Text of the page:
Make resistance management a fungicide priority
Crop spraying is well underway on some farms with others yet to start. Recent reports and water quality data indicate that arable farmers are doing a good job in avoiding pesticide contamination of watercourses.
The principal management tools being used are the maintenance of buffer zones, the use of low drift nozzles and the use of STRIPE (Surface Water Tool for Reducing the Impact of Pesticides in the Environment).
The minimum buffer zones are specified on product labels and cannot be reduced unless using low drift technology or reducing pesticide rates.
Most nozzles on professional sprayers are classified for 75pc drift reduction, while some are classified for 90pc reduction and enable the user to reduce the buffer width.
Both the 75pc and 90pc types offer superior placement of pesticide on the target and reduce drift considerably. Older sprayers generally do not have low drift nozzles unless the sprayer was serviced in recent years.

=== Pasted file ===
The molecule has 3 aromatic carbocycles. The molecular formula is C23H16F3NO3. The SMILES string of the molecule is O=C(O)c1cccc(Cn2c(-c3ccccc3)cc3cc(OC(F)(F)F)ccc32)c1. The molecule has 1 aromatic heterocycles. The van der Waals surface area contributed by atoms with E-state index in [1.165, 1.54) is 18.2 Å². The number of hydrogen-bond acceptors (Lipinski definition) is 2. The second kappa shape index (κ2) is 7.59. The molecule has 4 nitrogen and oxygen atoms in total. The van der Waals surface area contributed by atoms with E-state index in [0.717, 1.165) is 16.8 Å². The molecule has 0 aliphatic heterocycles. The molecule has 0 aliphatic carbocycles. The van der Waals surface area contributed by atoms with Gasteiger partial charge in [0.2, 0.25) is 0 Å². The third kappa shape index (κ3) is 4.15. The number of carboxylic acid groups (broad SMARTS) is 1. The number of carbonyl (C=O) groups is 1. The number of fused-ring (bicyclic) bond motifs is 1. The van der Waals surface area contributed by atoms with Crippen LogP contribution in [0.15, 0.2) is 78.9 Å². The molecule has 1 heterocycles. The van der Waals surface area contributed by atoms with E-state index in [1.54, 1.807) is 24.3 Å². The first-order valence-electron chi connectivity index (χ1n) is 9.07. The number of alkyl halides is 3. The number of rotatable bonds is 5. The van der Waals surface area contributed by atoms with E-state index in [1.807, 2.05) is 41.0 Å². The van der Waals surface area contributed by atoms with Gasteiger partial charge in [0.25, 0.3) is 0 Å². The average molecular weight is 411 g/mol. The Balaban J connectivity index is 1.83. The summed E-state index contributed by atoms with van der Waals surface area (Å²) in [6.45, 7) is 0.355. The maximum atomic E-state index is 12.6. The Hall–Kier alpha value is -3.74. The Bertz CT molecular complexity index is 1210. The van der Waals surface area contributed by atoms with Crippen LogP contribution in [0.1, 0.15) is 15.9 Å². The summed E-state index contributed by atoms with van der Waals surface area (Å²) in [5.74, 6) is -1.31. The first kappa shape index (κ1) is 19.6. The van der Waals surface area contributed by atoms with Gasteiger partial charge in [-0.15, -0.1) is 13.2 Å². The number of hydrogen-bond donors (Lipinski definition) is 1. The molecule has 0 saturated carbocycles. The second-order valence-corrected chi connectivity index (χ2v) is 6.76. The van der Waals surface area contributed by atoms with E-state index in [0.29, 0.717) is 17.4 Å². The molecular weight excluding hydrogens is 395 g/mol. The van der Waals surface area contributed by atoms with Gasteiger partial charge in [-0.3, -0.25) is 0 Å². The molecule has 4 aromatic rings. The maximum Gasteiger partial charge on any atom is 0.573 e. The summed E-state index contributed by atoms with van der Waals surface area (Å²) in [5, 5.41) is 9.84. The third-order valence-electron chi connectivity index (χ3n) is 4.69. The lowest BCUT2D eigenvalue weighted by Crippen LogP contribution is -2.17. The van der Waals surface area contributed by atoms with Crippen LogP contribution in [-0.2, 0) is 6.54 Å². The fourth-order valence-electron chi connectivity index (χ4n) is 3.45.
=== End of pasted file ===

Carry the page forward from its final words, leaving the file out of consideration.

Much of that servicing was done when sprayers underwent their compulsory test in 2016. Sprayers which have not been tested and certified must not be used.
Only trained professional users are allowed to use professional pesticides. If your sprayer is not certified or if you have not completed the training you should employ a qualified contractor to spray.
Avoid spills, stay well back from open drains and rinse empty containers three times into the sprayer. It is important to behave responsibly with pesticides as any misuse may lead to environmental damage and create a poor image for agriculture.